Source: Presentation Belbin Associates (Belbin Certification)
Remark: In Belbin terminology somebody fulfilling the hard criteria well is "Eligible", and somebody fitting well on behaviour is called "Suitable". Somebody scoring on Eligible and Suitable is at that moment the ideal match, but also somebody who probably only stays for a short time while feeling overqualified with little chances to grow in this job. Somebody fulfilling barely the hard criteria ("Barely eligible") but fully the soft criteria ("Suitable") is for Belbin a probable "surprise fit" and somebody feeling challenged and motivated. Thus a "long stayer"!

The final selection: Late discovery

If little information about the "soft" attributes of the candidate is available in the preliminary selection , then rejection of the unfit candidate takes place in the final round instead much earlier in the process. Once in the final round, time and money is invested to get a picture of the candidate\'s personality maybe even through Assessment-Centres.

This final stage can be conducted more efficiently if candidates undergo an online test showing their preferred behaviour prior to entering the pre-selection pool. Similar for a job, for which, next to hard requirements like education, subject matter expertise and experience, the behaviour required to be successful in this job can be tested up front. A test that shows the required behaviour in for of a profile that can be compared with those from the tested candidates. For the final selection and the consequent interview not only hard facts but also corresponding soft facts including a matching analysis are available. This facilitates the final interview and its preparation considerably.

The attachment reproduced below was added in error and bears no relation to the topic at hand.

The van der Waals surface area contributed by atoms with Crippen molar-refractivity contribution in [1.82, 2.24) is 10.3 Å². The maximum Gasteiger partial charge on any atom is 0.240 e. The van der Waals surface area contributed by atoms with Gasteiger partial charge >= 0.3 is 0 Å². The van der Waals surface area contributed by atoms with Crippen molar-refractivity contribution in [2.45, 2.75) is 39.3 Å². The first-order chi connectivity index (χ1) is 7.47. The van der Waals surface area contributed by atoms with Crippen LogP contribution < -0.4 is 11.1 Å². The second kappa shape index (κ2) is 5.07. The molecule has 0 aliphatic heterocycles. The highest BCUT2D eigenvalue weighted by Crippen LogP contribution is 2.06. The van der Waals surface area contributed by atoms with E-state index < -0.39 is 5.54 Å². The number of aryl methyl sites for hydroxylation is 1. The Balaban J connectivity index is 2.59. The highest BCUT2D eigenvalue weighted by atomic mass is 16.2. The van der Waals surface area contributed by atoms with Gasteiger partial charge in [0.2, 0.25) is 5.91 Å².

The above mentioned approach to (pre)select the right candidates from the very beginning is more efficient and effective. Unnecessary time and money spending for non-fitting candidates can be avoided. A welcome side effect: With this approach a personal preference of the recruiter does not influence the selection, increasing the diversity of candidates within the behaviour related job- and company-requirements.

Online Options

  • There are some online tools that predict on the basis of big data, to what extent a candidate meets the job requirements. Both for the hard and the soft characteristics. For this, all available information in the social media is analysed (CV, letters, publications, LinkedIn, XING - and Facebookprofile, Tweets, and many more), possibly supplemented with phone, Skype or video interviews. With the help of algorithms the best fit for a job is highlighted. Examples include Seedlink (Rina Joosten, (3) ) and the Erasmus University (Colin Lee, (4)). These are forerunners, in various stages of development. Both claim success.